Article and photos by Jack Olson
Winter in the big city can deposit a soft layer of glistening snow; it can encourage hardy birds to remain or migrate in; it can freeze your face off.
Last year I wrote a column on “Wildlife Close to Home”, with feathered friends bearing young, swimming in warm waters. They even wander about the gardens, plucking leaves and petals. In winter it’s surprising how many birds remain, and how many migrate from the north. Once again, we’ll visit popular Washington Park, only about five minutes from my home.
In late autumn, the gardens fade and then are dug up. Leaves turn and then fall. Cormorants head for warmer, fish-filled waters. Robins flee for—wherever.
But quiet doesn’t descend on the park. Hundreds, even thousands, of Canada geese stick around to swim, peck away in the lawns and wing out to surrounding farm fields. Hundreds, even thousands, of Canada geese make a tremendous racket that can be heard from some distance away. When geese in the lake are preparing to take flight they make a higher pitched, nervous babbling before lift off, after which they assume a coordinated honk.
Ducks fill the lake. Northern shovelers shovel away in their tight revolving circle. Mallards are prominent, the males with their luminescent green heads. There are common mergansers, hooded mergansers, goldeneyes, ring necked ducks, a coot or two. A black-crowned night heron showed up in late January. And redwing blackbirds have already begun to stake out their territory in reeds by nearby Lily Pond.
Sometimes we hardly notice, and forget to mention, our common wildlife neighbors. Every day we encounter pigeons, gulls, ravens, crows, starlings, goodness knows what else. Squirrels scramble everywhere. You even hear them scratching as they vault out of waste cans.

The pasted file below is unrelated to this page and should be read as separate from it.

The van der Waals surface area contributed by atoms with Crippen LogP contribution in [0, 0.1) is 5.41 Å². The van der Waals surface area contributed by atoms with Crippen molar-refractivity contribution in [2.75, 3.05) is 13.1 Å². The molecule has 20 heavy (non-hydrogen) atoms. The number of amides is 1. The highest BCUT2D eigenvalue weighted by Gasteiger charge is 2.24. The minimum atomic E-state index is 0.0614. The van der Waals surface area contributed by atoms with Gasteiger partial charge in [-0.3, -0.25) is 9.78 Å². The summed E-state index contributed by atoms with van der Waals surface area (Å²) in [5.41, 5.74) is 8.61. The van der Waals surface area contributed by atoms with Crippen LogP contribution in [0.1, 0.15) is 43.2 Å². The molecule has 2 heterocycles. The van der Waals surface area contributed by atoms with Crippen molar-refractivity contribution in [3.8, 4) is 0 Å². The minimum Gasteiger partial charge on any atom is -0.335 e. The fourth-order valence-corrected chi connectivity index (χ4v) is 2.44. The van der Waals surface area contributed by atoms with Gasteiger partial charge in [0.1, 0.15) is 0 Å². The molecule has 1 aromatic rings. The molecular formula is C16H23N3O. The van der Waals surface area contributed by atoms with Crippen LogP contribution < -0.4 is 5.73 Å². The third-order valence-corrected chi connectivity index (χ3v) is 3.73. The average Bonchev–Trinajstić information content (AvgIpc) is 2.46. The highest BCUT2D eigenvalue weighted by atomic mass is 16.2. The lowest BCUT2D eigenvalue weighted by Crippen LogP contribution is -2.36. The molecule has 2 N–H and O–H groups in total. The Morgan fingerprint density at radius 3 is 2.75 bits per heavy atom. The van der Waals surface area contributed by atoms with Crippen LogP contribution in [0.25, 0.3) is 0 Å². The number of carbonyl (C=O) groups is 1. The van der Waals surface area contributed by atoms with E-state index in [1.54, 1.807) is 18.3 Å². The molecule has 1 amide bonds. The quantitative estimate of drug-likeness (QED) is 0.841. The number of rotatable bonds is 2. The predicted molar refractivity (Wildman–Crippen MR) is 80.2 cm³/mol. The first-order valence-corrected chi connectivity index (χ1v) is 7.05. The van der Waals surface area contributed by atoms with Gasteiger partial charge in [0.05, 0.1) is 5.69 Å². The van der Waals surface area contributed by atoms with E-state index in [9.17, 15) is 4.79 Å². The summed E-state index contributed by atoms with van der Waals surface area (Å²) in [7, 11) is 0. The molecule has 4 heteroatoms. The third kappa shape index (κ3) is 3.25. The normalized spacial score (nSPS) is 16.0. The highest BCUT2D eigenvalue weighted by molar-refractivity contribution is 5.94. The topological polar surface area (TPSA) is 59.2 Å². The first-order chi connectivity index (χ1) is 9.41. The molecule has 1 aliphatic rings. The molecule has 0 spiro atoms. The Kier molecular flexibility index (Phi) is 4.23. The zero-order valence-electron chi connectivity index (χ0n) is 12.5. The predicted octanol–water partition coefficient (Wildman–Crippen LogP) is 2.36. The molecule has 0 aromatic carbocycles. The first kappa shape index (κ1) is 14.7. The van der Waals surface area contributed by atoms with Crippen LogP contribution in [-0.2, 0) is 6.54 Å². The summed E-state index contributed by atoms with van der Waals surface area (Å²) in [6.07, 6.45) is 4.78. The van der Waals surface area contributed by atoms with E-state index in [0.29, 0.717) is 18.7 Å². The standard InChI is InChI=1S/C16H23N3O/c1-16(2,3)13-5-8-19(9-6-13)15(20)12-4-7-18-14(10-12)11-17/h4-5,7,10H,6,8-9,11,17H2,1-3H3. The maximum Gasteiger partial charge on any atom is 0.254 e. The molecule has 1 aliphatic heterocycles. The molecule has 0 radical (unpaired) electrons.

But nothing, nothing, could prepare me for what occurred in late January and the first half of February. A young woman ran up to me excitedly and blurted that there was a bald eagle across the lake. She pointed to a tree and I could see something large, about the size of a cormorant, perched on a branch. But over the next few days, the mystery bird remained elusive. I finally began parking at the far side of the lake to more easily approach the tree.
And then I struck gold. There it was, a magnificent, glorious bald eagle. Over the next two weeks I met up with my eagle at least a half dozen times. It was sort of like we were neighbors. But then the neighborhood became much more crowded. Some large crows were angrily harassing the eagle, two of them within maybe three feet of it and two zipping through the air buzzing it. Finally the eagle had enough and flapped away. Many people noticed this striking visitor to the city center and it became famous on TV and in the newspaper.
It’s not all wildlife that attracts me to the park. We had only light snow into February, but snow adorning trees makes for an enchanting sight. There’s ice on the lake, in different patterns and hues. Shadows from trees, stretching long from the low sun, streak the ice. If it’s warm at all, and you stand quietly, you can hear the ice creak and crack.
There’s something about winter that seems to make for spectacular clouds. As Denver lies just east of the foothills of the Rockies, we get what are called “mountain wave” (or lenticular) clouds. There’s nothing like them. Right below these clouds, more visible since there are no leaves on the trees, loom the mighty Rockies themselves. The highlight of the view from Washington Park is 14,264 foot Mount Evans, easily seen from the east side of the lake.
RMOWP membership is scattered across the country. But all of us have a city park, a nearby pond, or a foothill stream that abounds with discoveries and treasures. If you have an hour or a half day, look to see what you can observe, photograph, or describe.